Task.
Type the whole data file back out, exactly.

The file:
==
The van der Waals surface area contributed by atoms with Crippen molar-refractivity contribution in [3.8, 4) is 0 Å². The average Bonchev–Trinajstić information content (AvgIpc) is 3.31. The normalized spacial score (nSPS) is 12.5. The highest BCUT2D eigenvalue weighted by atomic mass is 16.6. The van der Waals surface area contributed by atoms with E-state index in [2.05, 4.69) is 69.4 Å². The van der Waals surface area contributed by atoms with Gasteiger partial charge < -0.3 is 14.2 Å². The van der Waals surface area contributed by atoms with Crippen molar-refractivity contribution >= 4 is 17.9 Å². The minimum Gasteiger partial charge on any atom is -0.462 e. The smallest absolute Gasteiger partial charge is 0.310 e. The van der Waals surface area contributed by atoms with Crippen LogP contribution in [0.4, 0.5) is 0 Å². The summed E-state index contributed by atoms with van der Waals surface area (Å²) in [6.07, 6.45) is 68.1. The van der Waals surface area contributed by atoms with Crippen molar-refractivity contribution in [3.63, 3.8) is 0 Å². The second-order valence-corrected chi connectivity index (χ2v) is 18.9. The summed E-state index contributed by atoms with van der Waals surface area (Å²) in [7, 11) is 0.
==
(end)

The van der Waals surface area contributed by atoms with Crippen molar-refractivity contribution in [3.8, 4) is 0 Å². The average Bonchev–Trinajstić information content (AvgIpc) is 3.31. The normalized spacial score (nSPS) is 12.5. The highest BCUT2D eigenvalue weighted by atomic mass is 16.6. The van der Waals surface area contributed by atoms with E-state index in [2.05, 4.69) is 69.4 Å². The van der Waals surface area contributed by atoms with Gasteiger partial charge < -0.3 is 14.2 Å². The van der Waals surface area contributed by atoms with Crippen molar-refractivity contribution >= 4 is 17.9 Å². The minimum Gasteiger partial charge on any atom is -0.462 e. The smallest absolute Gasteiger partial charge is 0.310 e. The van der Waals surface area contributed by atoms with Crippen LogP contribution in [0.4, 0.5) is 0 Å². The summed E-state index contributed by atoms with van der Waals surface area (Å²) in [6.07, 6.45) is 68.1. The van der Waals surface area contributed by atoms with Crippen molar-refractivity contribution in [3.63, 3.8) is 0 Å². The second-order valence-corrected chi connectivity index (χ2v) is 18.9. The summed E-state index contributed by atoms with van der Waals surface area (Å²) in [7, 11) is 0.